(12) Is consistent with the policies of the school
board, charter school, or non-public, non-sectarian elementary or secondary school.
    “Restorative measures” means a continuum of school-based alternatives to exclusionary discipline, such as suspensions and expulsions, that: (i) are adapted to the particular needs of the school and community, (ii) contribute to maintaining school safety, (iii) protect the integrity of a positive and productive learning climate, (iv) teach students the personal and interpersonal skills they will need to be successful in school and society, (v) serve to build and restore relationships among students, families, schools, and communities, and (vi) reduce the likelihood of future disruption by balancing accountability with an understanding of students’ behavioral health needs in order to keep students in school.
“School personnel” means persons employed by, on contract with, or who volunteer in a school district, charter school, or non-public, non-sectarian elementary or secondary school, including without limitation school and school district administrators, teachers, school guidance counselors, school social workers, school counselors, school psychologists, school nurses, cafeteria workers, custodians, bus drivers, school resource officers, and security guards.
(c) (Blank).
(d) Each school district, charter school, and non-public, non-sectarian elementary or secondary school shall create, maintain, and implement a policy on bullying, which policy must be filed with the State Board of Education. The policy or implementing procedure shall include a process to investigate whether a reported act of bullying is within the permissible scope of the district’s or school’s jurisdiction and shall require that the district or school provide the victim with information regarding services that are available within the district and community, such as counseling, support services, and other programs. School personnel available for help with a bully or to make a report about bullying shall be made known to parents or legal guardians, students, and school personnel. Every 2 years, each school district, charter school, and non-public, non-sectarian elementary or secondary school shall conduct a review and re-evaluation of its policy and make any necessary and appropriate revisions. The policy must be filed with the State Board of Education after being updated. The State Board of Education shall monitor and provide technical support for the implementation of policies created under this subsection (d).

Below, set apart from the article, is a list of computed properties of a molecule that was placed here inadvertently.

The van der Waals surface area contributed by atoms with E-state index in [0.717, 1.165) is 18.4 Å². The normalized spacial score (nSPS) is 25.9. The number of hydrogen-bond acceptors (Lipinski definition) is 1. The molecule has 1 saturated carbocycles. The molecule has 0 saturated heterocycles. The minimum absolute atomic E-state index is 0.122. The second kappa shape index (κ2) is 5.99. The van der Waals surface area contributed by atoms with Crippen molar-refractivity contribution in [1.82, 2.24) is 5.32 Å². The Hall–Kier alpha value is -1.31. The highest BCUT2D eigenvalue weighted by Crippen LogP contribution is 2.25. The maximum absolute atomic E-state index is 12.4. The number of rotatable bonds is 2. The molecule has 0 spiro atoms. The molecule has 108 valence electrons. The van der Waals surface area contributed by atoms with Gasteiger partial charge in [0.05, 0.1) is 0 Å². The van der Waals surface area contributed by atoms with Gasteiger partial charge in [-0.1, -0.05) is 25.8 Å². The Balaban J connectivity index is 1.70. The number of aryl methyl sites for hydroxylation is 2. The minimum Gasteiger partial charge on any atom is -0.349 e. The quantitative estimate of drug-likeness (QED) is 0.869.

(e) This Section shall not be interpreted to prevent a victim from seeking redress under any other available civil or criminal law.
(Source: P.A. 99-78, eff. 7-20-15; 100-137, eff. 8-18-17.)

Leave a Reply

Your email address will not be published. Required fields are marked *

Post comment